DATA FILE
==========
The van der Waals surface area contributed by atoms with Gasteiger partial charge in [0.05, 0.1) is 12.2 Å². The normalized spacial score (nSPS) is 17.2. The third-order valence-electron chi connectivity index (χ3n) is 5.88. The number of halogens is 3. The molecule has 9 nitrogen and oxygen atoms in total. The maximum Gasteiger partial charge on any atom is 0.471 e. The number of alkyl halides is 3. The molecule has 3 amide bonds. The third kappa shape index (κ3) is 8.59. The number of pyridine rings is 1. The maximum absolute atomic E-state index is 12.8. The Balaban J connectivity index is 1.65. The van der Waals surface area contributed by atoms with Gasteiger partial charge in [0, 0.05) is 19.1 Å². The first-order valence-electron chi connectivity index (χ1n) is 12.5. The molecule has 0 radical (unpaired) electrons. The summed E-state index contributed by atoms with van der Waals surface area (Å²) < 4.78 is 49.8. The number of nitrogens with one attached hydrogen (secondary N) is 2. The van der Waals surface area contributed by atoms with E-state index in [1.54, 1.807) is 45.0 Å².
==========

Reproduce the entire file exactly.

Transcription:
The van der Waals surface area contributed by atoms with Gasteiger partial charge in [0.05, 0.1) is 12.2 Å². The normalized spacial score (nSPS) is 17.2. The third-order valence-electron chi connectivity index (χ3n) is 5.88. The number of halogens is 3. The molecule has 9 nitrogen and oxygen atoms in total. The maximum Gasteiger partial charge on any atom is 0.471 e. The number of alkyl halides is 3. The molecule has 3 amide bonds. The third kappa shape index (κ3) is 8.59. The number of pyridine rings is 1. The maximum absolute atomic E-state index is 12.8. The Balaban J connectivity index is 1.65. The van der Waals surface area contributed by atoms with Gasteiger partial charge in [0, 0.05) is 19.1 Å². The first-order valence-electron chi connectivity index (χ1n) is 12.5. The molecule has 0 radical (unpaired) electrons. The summed E-state index contributed by atoms with van der Waals surface area (Å²) < 4.78 is 49.8. The number of nitrogens with one attached hydrogen (secondary N) is 2. The van der Waals surface area contributed by atoms with E-state index in [1.54, 1.807) is 45.0 Å².